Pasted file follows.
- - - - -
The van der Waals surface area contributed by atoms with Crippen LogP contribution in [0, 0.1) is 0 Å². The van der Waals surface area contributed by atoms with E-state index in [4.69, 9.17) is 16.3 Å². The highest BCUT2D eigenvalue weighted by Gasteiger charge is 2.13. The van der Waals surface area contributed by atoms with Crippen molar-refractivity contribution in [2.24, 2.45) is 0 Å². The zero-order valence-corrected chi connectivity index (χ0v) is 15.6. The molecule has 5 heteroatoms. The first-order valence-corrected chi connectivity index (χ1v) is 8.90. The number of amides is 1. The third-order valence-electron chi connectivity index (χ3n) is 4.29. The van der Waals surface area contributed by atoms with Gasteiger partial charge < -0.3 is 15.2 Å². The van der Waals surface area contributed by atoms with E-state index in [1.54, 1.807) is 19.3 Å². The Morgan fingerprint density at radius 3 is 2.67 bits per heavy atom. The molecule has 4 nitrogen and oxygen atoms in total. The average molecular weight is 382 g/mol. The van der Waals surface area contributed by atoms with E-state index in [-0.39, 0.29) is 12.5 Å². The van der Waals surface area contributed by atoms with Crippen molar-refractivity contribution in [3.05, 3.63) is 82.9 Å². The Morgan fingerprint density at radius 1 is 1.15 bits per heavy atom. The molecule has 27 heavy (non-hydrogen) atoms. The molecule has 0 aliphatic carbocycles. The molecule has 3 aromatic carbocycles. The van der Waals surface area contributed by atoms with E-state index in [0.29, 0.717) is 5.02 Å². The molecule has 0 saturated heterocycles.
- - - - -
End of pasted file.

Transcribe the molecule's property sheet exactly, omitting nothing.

The van der Waals surface area contributed by atoms with Crippen LogP contribution in [0, 0.1) is 0 Å². The van der Waals surface area contributed by atoms with E-state index in [4.69, 9.17) is 16.3 Å². The highest BCUT2D eigenvalue weighted by Gasteiger charge is 2.13. The van der Waals surface area contributed by atoms with Crippen molar-refractivity contribution in [2.24, 2.45) is 0 Å². The zero-order valence-corrected chi connectivity index (χ0v) is 15.6. The molecule has 5 heteroatoms. The first-order valence-corrected chi connectivity index (χ1v) is 8.90. The number of amides is 1. The third-order valence-electron chi connectivity index (χ3n) is 4.29. The van der Waals surface area contributed by atoms with Gasteiger partial charge < -0.3 is 15.2 Å². The van der Waals surface area contributed by atoms with E-state index in [1.54, 1.807) is 19.3 Å². The Morgan fingerprint density at radius 3 is 2.67 bits per heavy atom. The molecule has 4 nitrogen and oxygen atoms in total. The average molecular weight is 382 g/mol. The van der Waals surface area contributed by atoms with E-state index in [-0.39, 0.29) is 12.5 Å². The van der Waals surface area contributed by atoms with Crippen molar-refractivity contribution in [3.05, 3.63) is 82.9 Å². The Morgan fingerprint density at radius 1 is 1.15 bits per heavy atom. The molecule has 27 heavy (non-hydrogen) atoms. The molecule has 0 aliphatic carbocycles. The molecule has 3 aromatic carbocycles. The van der Waals surface area contributed by atoms with E-state index in [0.29, 0.717) is 5.02 Å². The molecule has 0 saturated heterocycles.